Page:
How is PAD treated?

Lifestyle changes, medications and interventional procedures are the treatments available for PAD.

Lifestyle Changes. Initial treatment of PAD includes making lifestyle changes to reduce your risk factors. Changes you can make to manage your condition include:

  • Quit smoking. Ask your doctor about smoking cessation programs available in your community.
  • Eat a balanced diet that is high in fiber and low in cholesterol, fat and sodium. Limit fat to 30 percent of your total daily calories. Saturated fat should account for no more than 7 percent of your total calories. Avoid trans fats including products made with partially-hydrogenated and hydrogenated vegetable oils. If you are overweight, losing weight will help you lower your total cholesterol and raise your HDL (good) cholesterol. A registered dietitian can help you make the right dietary changes.
  • Exercise. Begin a regular exercise program, such as walking. Walking is very important and can aid the treatment of PAD. Patients who walk regularly can expect a marked improvement in the distance they are able to walk before experiencing leg pain. (See Walking Program Box)
  • Manage other health conditions, such as high blood pressure, diabetes or high cholesterol.
  • Practice good foot and skin care to prevent infection and reduce the risk of complications. (See Foot Care Guidelines Box)

Medications may be recommended to treat conditions such as high blood pressure (anti- hypertensive medications) or high cholesterol (statin medications).

An antiplatelet medication such as aspirin or clopidogrel (Plavix) may be prescribed to reduce the risk of heart attack and stroke.

Walking Program

Vascular Medicine and Preventive Cardiology and Rehabilitation offer a structured supervised walking program to help you succeed and maximize your exercise efforts. Please call 216.444.4420 or 800.223.2273 ext. 4420 to make an appointment.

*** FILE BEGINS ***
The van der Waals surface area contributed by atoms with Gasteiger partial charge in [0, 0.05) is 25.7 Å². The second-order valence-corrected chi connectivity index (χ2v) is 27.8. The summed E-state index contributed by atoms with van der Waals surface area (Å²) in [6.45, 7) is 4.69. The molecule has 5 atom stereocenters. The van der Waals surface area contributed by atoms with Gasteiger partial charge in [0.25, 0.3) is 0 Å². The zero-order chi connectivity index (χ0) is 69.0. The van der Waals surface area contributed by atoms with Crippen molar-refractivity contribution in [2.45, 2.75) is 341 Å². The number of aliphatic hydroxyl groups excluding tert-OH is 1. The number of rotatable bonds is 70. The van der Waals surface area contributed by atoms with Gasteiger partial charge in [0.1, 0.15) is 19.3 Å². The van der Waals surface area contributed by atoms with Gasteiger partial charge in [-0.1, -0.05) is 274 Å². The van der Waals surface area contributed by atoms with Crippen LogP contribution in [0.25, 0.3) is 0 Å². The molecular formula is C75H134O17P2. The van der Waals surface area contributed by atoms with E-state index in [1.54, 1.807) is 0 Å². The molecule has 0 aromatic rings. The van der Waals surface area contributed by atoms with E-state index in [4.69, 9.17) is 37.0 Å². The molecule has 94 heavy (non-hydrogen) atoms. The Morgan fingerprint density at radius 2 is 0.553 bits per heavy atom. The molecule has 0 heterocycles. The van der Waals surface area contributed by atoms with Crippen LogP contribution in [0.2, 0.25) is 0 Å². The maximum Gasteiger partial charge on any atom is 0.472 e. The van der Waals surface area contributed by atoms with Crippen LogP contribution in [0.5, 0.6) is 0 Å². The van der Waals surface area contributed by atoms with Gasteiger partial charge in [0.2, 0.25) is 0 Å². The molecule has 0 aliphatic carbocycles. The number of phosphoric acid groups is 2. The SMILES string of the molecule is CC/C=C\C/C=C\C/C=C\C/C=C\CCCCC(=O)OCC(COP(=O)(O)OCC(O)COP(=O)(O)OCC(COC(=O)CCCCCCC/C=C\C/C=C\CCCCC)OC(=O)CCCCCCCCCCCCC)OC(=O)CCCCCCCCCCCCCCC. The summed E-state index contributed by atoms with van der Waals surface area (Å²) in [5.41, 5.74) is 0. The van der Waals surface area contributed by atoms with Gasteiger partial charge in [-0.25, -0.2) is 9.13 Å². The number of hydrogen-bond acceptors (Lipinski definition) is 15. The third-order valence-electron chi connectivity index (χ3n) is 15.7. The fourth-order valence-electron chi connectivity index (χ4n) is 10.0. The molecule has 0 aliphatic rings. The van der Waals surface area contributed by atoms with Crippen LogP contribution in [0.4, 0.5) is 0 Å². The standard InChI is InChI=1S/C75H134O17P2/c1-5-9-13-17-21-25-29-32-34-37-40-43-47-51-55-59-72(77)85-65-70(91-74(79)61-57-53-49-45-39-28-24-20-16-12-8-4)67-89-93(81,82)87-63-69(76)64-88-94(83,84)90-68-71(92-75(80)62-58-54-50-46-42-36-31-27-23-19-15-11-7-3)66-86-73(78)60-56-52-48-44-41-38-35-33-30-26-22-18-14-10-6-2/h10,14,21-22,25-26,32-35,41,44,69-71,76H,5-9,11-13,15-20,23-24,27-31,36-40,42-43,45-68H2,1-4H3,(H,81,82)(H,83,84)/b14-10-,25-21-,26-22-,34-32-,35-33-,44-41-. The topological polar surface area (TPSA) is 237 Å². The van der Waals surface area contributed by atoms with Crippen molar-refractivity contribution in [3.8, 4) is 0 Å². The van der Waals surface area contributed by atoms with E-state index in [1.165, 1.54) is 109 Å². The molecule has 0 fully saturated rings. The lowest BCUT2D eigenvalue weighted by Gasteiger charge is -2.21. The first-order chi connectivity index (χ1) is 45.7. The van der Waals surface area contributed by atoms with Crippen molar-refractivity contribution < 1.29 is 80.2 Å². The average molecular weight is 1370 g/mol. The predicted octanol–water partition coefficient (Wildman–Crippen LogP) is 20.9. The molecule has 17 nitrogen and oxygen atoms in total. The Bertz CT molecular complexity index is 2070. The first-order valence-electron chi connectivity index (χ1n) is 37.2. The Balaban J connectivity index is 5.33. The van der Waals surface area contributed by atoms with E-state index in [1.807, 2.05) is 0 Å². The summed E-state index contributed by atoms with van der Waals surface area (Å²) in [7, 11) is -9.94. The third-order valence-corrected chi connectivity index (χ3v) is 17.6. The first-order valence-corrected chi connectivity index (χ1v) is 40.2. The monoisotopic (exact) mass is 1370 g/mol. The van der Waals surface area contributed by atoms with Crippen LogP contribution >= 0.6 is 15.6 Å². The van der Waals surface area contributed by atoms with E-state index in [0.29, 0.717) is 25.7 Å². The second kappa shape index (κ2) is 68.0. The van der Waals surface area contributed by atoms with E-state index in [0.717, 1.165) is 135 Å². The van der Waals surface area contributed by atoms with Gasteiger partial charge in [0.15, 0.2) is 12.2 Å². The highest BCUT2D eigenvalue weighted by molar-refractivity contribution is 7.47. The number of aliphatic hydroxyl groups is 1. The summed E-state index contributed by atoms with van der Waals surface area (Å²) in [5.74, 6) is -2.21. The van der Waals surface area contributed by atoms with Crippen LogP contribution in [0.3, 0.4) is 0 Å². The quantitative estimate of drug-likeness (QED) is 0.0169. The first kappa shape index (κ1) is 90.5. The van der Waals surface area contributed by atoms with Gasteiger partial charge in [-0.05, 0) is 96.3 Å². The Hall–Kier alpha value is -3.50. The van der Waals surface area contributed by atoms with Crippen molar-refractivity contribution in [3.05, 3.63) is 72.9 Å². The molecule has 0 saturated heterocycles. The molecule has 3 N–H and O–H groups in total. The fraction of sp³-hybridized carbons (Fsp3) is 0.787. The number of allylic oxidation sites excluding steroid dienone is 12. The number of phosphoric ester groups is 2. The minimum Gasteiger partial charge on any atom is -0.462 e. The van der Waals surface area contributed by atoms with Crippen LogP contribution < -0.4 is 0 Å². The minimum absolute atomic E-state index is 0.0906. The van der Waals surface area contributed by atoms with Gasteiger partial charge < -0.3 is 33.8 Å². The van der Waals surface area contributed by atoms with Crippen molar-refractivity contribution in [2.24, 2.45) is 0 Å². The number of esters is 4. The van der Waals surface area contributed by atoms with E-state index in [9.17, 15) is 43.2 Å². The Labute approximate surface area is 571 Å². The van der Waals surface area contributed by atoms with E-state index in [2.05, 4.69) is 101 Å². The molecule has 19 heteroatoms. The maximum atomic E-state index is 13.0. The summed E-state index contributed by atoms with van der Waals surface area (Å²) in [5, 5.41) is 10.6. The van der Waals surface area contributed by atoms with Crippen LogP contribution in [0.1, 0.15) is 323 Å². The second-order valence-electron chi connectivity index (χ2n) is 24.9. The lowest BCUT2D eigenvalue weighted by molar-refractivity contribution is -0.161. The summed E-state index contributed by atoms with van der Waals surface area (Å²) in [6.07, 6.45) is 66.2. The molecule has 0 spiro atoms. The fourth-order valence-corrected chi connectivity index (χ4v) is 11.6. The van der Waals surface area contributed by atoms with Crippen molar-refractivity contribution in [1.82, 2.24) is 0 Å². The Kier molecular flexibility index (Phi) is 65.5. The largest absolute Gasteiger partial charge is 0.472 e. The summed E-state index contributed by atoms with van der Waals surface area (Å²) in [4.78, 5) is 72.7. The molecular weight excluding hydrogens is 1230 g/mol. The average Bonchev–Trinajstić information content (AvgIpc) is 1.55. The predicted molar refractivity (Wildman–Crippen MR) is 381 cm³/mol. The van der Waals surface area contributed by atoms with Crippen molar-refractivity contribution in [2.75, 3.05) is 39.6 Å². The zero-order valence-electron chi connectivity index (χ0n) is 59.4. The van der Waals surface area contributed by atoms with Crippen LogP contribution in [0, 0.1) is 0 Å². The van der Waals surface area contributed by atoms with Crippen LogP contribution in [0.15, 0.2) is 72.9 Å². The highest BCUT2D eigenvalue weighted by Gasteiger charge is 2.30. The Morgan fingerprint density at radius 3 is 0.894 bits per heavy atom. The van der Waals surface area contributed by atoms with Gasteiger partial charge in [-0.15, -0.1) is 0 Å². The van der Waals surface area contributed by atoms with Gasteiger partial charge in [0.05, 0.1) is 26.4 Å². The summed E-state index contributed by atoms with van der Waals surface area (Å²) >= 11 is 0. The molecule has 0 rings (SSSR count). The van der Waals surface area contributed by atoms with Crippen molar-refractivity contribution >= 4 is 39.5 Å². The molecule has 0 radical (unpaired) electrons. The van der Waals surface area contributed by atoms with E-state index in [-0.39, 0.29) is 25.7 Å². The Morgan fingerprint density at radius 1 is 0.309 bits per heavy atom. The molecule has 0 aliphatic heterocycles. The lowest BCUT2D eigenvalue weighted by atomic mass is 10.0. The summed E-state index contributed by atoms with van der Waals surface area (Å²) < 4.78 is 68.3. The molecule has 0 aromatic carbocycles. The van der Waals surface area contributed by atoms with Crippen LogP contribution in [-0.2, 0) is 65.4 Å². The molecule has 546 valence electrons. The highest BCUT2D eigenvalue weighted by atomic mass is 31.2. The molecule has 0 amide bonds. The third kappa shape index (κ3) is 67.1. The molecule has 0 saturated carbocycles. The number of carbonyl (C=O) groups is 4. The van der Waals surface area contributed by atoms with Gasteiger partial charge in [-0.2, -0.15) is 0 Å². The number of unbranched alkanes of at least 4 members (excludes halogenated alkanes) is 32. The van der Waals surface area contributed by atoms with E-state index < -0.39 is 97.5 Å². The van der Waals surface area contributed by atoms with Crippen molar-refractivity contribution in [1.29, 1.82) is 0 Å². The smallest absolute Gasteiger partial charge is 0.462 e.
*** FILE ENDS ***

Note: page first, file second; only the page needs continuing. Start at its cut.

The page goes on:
Cilostazol (Pletal) may be prescribed to improve walking distance. This medication has been shown to help people with intermittent claudication exercise longer before they develop leg pain and to walk longer before they must stop because of the pain. However, not all patients are eligible to take this medication. Your doctor will tell you if you are eligible.

Interventional procedures. More advanced PAD can be treated with interventional procedures such as angioplasty (to widen or clear the blocked vessel), angioplasty with stent placement (to support the cleared vessel and keep it open), or atherectomy (to remove the blockage).

In some cases, surgical procedures such as peripheral artery bypass surgery may be performed to reroute blood flow around the blood vessel blockage.

New therapies are currently being researched. Please ask your doctor if any other treatment options are available for you.

If any of these procedures are recommended, your health care team will give you more information about the procedures so you will know what to expect.

Can PAD be cured?

There is no cure for PAD. Quitting smoking, exercising regularly, limiting fat and following a healthy diet, and managing your risk factors — such as diabetes, high cholesterol and high blood pressure — can help to reduce the progression of the disease.

Foot Care Guidelines

Every day, examine your legs as well as the tops and bottoms of your feet and the areas between your toes. Look for any blisters, cuts, cracks, scratches or other sores. Also check for redness, increased warmth, ingrown toenails, corns and calluses. Use a mirror to view the leg or foot if necessary, or have a family member look at the area for you.

Once or twice a day, apply a moisturizing cream or lotion to your legs and soles and top of your feet to prevent dry skin and cracking. Do not apply lotion between your toes or on areas where there is an open sore or cut. If the skin is extremely dry, use the moisturizing cream more often. Care for your toenails regularly. Cut your toenails after bathing, when they are soft. Cut toenails straight across and smooth with a nail file.

If you have diabetes, it is important to see a podiatrist.

Do not self-treat corns, calluses or other foot problems. Go to a podiatrist to treat these conditions.

Don't wait to treat a minor foot or skin problem. Follow your doctor's guidelines.

Other tests may include angiography, CT scan or MRI.